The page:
File Name: Leader Kim Jong Il in the time of creation of five revolutionary operas
Duration: 5:59 Minitues
Published: 2011-12-25 23:33:51
It was not unitl the early 1970s when the leader Kim Jong Il brought about a radical turn in the opera creation that opera began to develop into popular art moving the heart of all korean people. Opera in Korea had been in a stereotyped formula until then. Kim Jong Il nursed an idea to end the history of the kind of opera that was far from being an entertainment of the masses, and decided to create a new opera style. After seeing the opera "With the Sunshine" in the Pyongyang Grand Theatre in June 1968, he declared it was high time to put an end to the old-type opera and to create a new, Korean-style one. Later, in the early 1970s, the creation of revolutionary opera "The Sea of Blood", an operatic version of an immortal classical work of the same title, began under the guidance of Kim Jong Il. During the creation, Kim Jong Il gave scrupulous guidance to artists concerned so that they did away with the existing form of opera and produced proper contents and form in all aspects of opera — including music, dance, plot, performance and stage arts — to suit the desire and emotions of the people.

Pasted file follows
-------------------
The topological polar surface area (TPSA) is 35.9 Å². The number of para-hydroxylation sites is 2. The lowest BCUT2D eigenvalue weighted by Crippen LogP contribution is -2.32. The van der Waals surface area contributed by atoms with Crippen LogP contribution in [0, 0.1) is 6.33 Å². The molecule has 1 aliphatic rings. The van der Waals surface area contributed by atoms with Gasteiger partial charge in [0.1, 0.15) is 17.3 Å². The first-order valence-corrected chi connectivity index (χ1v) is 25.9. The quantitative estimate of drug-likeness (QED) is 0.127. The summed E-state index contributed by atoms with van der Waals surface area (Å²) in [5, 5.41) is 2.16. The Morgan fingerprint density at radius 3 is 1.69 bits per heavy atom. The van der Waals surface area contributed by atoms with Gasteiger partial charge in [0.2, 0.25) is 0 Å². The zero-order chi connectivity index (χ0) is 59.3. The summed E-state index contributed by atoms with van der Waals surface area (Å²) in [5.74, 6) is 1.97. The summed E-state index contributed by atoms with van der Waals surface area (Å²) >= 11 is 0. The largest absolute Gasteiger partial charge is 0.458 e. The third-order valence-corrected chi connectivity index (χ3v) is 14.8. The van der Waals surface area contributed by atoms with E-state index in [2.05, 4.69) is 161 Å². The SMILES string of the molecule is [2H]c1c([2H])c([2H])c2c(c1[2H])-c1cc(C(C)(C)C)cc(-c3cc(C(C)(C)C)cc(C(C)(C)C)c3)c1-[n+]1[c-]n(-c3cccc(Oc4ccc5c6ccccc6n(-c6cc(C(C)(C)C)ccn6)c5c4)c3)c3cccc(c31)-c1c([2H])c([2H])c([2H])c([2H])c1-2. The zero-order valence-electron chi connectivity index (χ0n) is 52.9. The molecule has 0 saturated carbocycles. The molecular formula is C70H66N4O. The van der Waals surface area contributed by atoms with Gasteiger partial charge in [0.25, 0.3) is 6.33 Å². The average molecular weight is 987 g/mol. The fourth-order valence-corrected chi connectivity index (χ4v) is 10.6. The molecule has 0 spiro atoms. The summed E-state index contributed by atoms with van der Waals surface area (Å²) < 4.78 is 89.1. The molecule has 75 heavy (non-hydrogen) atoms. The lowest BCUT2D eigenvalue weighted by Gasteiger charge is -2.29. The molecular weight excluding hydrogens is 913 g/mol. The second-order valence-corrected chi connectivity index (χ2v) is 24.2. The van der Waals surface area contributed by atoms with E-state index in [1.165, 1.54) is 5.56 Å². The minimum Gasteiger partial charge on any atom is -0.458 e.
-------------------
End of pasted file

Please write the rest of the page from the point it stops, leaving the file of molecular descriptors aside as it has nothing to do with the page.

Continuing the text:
Under his energetic guidance the revolutionary opera "The Sea of Blood" became a new type of opera in terms of contents and form, and made its successful debut on July 17, 1971. It was the declaration of the birth of a new-type opera. With this as the beginning, five revolutionary operas, including "The Flower Girl", were successively created in less than two years. Different forms and means from those used in previous types of opera were introduced into the operas: songs were made stanzaic, dancing and pangchang (off-stage singing) were applied, and the running three-dimensional stage art contributed to display of vivid pictures.
The creation of the five revolutionary operas paved a new road of development of opera in Korea.
"Korea Today" No.660 June 2011